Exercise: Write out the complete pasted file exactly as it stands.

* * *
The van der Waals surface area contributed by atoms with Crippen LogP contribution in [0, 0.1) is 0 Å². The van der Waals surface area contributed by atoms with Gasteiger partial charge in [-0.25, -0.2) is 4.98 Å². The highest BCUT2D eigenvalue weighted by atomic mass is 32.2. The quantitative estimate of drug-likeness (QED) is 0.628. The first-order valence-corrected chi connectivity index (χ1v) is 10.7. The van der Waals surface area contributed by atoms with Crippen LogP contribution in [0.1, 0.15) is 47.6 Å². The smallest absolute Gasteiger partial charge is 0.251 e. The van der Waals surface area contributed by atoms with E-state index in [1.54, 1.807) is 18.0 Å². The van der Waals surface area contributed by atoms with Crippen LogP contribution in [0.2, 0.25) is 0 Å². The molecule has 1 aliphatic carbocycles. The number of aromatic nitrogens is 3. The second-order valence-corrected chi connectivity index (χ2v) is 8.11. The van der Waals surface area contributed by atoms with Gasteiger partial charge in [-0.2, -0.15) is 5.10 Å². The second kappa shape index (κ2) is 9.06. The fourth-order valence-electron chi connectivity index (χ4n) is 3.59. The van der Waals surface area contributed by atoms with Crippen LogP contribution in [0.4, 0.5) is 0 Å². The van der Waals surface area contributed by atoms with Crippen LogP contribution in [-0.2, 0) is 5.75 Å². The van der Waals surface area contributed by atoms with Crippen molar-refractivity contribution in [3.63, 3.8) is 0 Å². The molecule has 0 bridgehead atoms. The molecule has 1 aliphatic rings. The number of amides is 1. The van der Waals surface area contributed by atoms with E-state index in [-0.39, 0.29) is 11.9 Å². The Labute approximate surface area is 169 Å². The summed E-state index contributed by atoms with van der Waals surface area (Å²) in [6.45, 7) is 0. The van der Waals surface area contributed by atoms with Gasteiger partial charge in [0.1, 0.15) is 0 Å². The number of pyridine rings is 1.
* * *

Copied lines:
The van der Waals surface area contributed by atoms with Crippen LogP contribution in [0, 0.1) is 0 Å². The van der Waals surface area contributed by atoms with Gasteiger partial charge in [-0.25, -0.2) is 4.98 Å². The highest BCUT2D eigenvalue weighted by atomic mass is 32.2. The quantitative estimate of drug-likeness (QED) is 0.628. The first-order valence-corrected chi connectivity index (χ1v) is 10.7. The van der Waals surface area contributed by atoms with Crippen LogP contribution in [0.1, 0.15) is 47.6 Å². The smallest absolute Gasteiger partial charge is 0.251 e. The van der Waals surface area contributed by atoms with E-state index in [1.54, 1.807) is 18.0 Å². The van der Waals surface area contributed by atoms with Crippen LogP contribution in [0.2, 0.25) is 0 Å². The molecule has 1 aliphatic carbocycles. The number of aromatic nitrogens is 3. The second-order valence-corrected chi connectivity index (χ2v) is 8.11. The van der Waals surface area contributed by atoms with Gasteiger partial charge in [-0.2, -0.15) is 5.10 Å². The second kappa shape index (κ2) is 9.06. The fourth-order valence-electron chi connectivity index (χ4n) is 3.59. The van der Waals surface area contributed by atoms with Crippen LogP contribution in [0.4, 0.5) is 0 Å². The van der Waals surface area contributed by atoms with Crippen LogP contribution in [-0.2, 0) is 5.75 Å². The van der Waals surface area contributed by atoms with Crippen molar-refractivity contribution in [3.63, 3.8) is 0 Å². The molecule has 0 bridgehead atoms. The molecule has 1 aliphatic rings. The number of amides is 1. The van der Waals surface area contributed by atoms with E-state index in [-0.39, 0.29) is 11.9 Å². The Labute approximate surface area is 169 Å². The summed E-state index contributed by atoms with van der Waals surface area (Å²) in [6.45, 7) is 0. The van der Waals surface area contributed by atoms with Gasteiger partial charge in [0.1, 0.15) is 0 Å². The number of pyridine rings is 1.